It’s no secret that China’s population is aging rapidly. In light of the economic challenges the nation faces, one member of the country’s swelling ranks of seniors has proposed an unusual and unlawful solution.
A senior citizen from eastern China’s Jiangxi province recently posted on an online suggestion portal that the government should reward people for “volunteering” to relinquish their pensions — and, eventually, punish those who claim their entitlements by confiscating their property or even deporting them.
Chinese netizens soon spotted, shared, and ridiculed the proposition on microblogging platform Weibo, where the topic has racked up more than 2.18 million views. Some sarcastically asked for the real name of the misguided patriot, saying that someone so determined “to do good deeds for the country cannot be so low-key.”
“Citizens of our city must think of the country more,” the resident wrote on the website of the Yichun Municipal Human Resources and Social Security Bureau. “Now that pensions are in short supply, people cannot just think of themselves, ignoring and infringing national interests.” The proposal added that through 2019, the government could reward citizens for voluntarily giving up their pensions before introducing a punitive system in 2020.
On June 22, the social security bureau responded that the suggestion is not feasible, as China’s Social Insurance Law entitles people to a monthly pension when they reach the legal retirement age if contributions have been made into their pension fund for at least 15 cumulative years.
Lu Quan, an associate professor at Renmin University who specializes in the pension system, told The Beijing News that the government must fulfill its legal obligation to provide pensions.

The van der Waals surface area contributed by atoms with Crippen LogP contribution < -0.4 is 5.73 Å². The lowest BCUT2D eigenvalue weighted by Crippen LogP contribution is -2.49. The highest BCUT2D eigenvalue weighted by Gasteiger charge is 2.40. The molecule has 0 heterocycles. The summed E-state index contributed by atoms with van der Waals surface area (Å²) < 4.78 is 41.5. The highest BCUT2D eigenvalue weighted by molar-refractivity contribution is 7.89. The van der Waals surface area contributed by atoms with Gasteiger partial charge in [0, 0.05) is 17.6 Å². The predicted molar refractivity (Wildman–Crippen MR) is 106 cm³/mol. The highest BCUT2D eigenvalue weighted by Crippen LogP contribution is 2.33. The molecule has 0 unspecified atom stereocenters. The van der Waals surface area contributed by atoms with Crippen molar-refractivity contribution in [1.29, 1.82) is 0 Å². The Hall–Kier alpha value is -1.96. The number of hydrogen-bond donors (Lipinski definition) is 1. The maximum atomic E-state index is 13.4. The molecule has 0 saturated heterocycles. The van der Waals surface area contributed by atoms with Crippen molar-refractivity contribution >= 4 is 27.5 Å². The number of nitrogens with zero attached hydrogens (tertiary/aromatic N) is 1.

“No department will hold an individual to account if they do not claim their pension,” he commented. “But even if you don’t claim yours, you cannot ask other people to give up theirs, let alone ask the government not to fulfill its duty.”
Established in the ’90s, China’s pension system for urban workers has attracted much discussion in recent years as demand exceeds supply. A report from the Chinese Academy of Social Sciences shows that several regions risk running out of pension funds due to growing elderly demographics and recent economic reforms.
China’s population is quickly going gray, in part due to decades of family planning policies. By the end of 2016, there were some 230 million citizens aged over 60, according to China’s Ministry of Civil Affairs, accounting for 16.7 percent of the country’s total population, while the average monthly pension for retired employees of state enterprises that year was 2,373 yuan ($360) — a year-on-year increase of 5.4 percent.
Yet while the task of providing for such a teeming throng of seniors is no joke, the Jiangxi resident’s proposal provoked many wisecracks from Weibo users, who wondered where millions of Chinese pensioners would be sent. “Does [the proposal] mean to deport those retired or laid off to the U.S. or Sweden?” one user asked.
Editor: Qian Jinghua.
(Header image: An elderly vendor counts money in Liuzhou, Guangxi Zhuang Autonomous Region, May 12, 2012. Yan Huang/VCG)